As Hurricane Matthew slammed parts of Florida, impacting thousands of residents and forcing evacuations along hundreds of miles of its eastern seaboard, a law passed last year was seeing its first application. The new law allows persons in the act of evacuating during mandatory evacuations under a declared state of emergency to temporarily carry a firearm for personal protection without a permit.
HB209/SB296, passed in May 2015 and signed into law by Gov. Rick Scott, created an exception to Florida’s concealed carry law by allowing adults without a valid permit and not otherwise prohibited from possessing a firearm to temporally carry a firearm while in the act of an evacuation. The law allows a 48-hour window after the evacuation has been ordered. In addition, the governor may authorize an extension of the exemption.
The measure, sponsored by Sen. Jeff Brandes (R-Petersburg), passed the Republican-controlled Senate by a 29-10 margin, while the House approved it by a vote of 86-26.
“With the signing of SB 290, all lawful gun owners will be permitted to carry a concealed weapon if they are complying with a mandatory evacuation during a state of emergency,” Sen. Brandes said. “I’m proud to have sponsored this bipartisan bill ensuring that we have the right to protect our families during these sometimes chaotic times.”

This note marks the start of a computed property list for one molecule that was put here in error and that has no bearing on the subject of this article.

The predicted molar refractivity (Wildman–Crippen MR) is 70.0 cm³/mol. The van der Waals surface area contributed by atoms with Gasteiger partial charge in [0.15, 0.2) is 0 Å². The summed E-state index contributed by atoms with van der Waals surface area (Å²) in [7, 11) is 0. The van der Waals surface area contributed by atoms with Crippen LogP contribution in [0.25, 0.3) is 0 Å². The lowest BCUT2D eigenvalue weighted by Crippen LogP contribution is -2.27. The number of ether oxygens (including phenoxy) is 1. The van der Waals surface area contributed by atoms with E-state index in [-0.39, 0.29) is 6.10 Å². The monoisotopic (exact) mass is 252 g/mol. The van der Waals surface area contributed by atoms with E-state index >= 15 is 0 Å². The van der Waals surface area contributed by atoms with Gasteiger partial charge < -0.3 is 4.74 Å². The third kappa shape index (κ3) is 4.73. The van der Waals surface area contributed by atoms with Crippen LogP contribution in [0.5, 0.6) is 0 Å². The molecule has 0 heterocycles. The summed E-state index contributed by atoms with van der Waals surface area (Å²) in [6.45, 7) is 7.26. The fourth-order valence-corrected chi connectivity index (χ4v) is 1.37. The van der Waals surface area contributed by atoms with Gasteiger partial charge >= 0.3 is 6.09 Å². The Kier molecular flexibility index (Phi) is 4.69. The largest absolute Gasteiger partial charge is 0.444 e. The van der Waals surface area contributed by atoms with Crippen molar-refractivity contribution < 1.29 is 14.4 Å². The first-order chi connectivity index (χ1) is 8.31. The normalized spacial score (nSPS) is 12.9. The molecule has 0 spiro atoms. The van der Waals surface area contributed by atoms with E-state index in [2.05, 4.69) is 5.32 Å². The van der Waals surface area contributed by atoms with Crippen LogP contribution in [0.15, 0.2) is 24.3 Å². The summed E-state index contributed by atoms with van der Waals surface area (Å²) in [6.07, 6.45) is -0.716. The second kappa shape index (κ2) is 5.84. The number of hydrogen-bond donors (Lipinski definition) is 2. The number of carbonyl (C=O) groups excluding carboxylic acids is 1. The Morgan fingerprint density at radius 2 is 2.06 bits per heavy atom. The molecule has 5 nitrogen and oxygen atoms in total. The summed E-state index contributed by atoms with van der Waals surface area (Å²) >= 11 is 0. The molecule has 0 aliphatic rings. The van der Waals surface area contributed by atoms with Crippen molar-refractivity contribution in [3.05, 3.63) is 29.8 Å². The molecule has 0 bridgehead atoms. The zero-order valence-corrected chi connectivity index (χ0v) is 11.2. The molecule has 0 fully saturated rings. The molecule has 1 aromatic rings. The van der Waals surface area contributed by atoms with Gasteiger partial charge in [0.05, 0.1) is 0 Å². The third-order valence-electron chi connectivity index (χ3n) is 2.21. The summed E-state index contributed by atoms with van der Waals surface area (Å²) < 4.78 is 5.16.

While Hurricane Matthew weakened to a Category 3 storm early on Oct. 7, the National Hurricane Center (NHC) said it remained “extremely dangerous” as it neared the east coast of Florida.
One day earlier, President Obama declared a state of emergency for Florida, Georgia and South Carolina, while Gov. Scott authorized the mobilization of up to 2,500 National Guard members, with an additional 4,000 on standby. Florida Department of Law Enforcement, Florida Fish and Wildlife Conservation Commission, Florida Highway Patrol and other state agencies had more than 500 personnel prepared to deploy to assist in search and rescue and storm recovery efforts.